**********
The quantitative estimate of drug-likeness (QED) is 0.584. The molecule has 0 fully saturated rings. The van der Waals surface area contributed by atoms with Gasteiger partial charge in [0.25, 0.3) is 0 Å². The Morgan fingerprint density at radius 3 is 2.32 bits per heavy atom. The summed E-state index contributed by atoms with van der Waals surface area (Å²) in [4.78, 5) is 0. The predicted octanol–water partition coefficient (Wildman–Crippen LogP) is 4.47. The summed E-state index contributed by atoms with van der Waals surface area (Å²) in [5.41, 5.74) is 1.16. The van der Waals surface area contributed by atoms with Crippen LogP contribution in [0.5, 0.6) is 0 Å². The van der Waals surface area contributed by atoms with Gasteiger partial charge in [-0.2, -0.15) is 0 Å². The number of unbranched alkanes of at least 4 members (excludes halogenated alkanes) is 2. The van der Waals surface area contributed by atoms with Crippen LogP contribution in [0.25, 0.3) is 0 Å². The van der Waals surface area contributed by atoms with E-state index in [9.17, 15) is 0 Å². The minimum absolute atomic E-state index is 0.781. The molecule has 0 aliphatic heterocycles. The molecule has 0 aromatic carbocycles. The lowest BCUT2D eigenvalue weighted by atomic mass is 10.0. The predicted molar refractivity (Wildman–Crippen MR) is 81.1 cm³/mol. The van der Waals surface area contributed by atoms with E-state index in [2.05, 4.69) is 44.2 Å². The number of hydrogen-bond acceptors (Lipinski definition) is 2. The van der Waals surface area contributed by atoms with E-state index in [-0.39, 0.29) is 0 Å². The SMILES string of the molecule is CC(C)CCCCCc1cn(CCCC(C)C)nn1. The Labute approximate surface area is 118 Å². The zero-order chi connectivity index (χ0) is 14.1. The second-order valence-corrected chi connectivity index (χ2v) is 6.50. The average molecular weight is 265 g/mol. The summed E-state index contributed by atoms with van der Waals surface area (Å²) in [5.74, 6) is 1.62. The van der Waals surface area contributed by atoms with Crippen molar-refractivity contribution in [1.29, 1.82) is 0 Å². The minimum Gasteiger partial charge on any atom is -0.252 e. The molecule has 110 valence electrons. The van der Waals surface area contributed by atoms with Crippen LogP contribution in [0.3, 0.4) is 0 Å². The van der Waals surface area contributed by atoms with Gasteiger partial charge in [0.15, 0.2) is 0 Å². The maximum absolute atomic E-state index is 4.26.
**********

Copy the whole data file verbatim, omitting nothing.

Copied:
The quantitative estimate of drug-likeness (QED) is 0.584. The molecule has 0 fully saturated rings. The van der Waals surface area contributed by atoms with Gasteiger partial charge in [0.25, 0.3) is 0 Å². The Morgan fingerprint density at radius 3 is 2.32 bits per heavy atom. The summed E-state index contributed by atoms with van der Waals surface area (Å²) in [4.78, 5) is 0. The predicted octanol–water partition coefficient (Wildman–Crippen LogP) is 4.47. The summed E-state index contributed by atoms with van der Waals surface area (Å²) in [5.41, 5.74) is 1.16. The van der Waals surface area contributed by atoms with Crippen LogP contribution in [0.5, 0.6) is 0 Å². The van der Waals surface area contributed by atoms with Gasteiger partial charge in [-0.2, -0.15) is 0 Å². The number of unbranched alkanes of at least 4 members (excludes halogenated alkanes) is 2. The van der Waals surface area contributed by atoms with Crippen LogP contribution in [0.25, 0.3) is 0 Å². The van der Waals surface area contributed by atoms with E-state index in [9.17, 15) is 0 Å². The minimum absolute atomic E-state index is 0.781. The molecule has 0 aliphatic heterocycles. The molecule has 0 aromatic carbocycles. The lowest BCUT2D eigenvalue weighted by atomic mass is 10.0. The predicted molar refractivity (Wildman–Crippen MR) is 81.1 cm³/mol. The van der Waals surface area contributed by atoms with E-state index in [2.05, 4.69) is 44.2 Å². The number of hydrogen-bond acceptors (Lipinski definition) is 2. The van der Waals surface area contributed by atoms with E-state index in [-0.39, 0.29) is 0 Å². The SMILES string of the molecule is CC(C)CCCCCc1cn(CCCC(C)C)nn1. The Labute approximate surface area is 118 Å². The zero-order chi connectivity index (χ0) is 14.1. The second-order valence-corrected chi connectivity index (χ2v) is 6.50. The average molecular weight is 265 g/mol. The summed E-state index contributed by atoms with van der Waals surface area (Å²) in [5.74, 6) is 1.62. The van der Waals surface area contributed by atoms with Crippen molar-refractivity contribution in [1.29, 1.82) is 0 Å². The minimum Gasteiger partial charge on any atom is -0.252 e. The molecule has 110 valence electrons. The van der Waals surface area contributed by atoms with Crippen LogP contribution in [0.3, 0.4) is 0 Å². The van der Waals surface area contributed by atoms with Gasteiger partial charge in [0.15, 0.2) is 0 Å². The maximum absolute atomic E-state index is 4.26.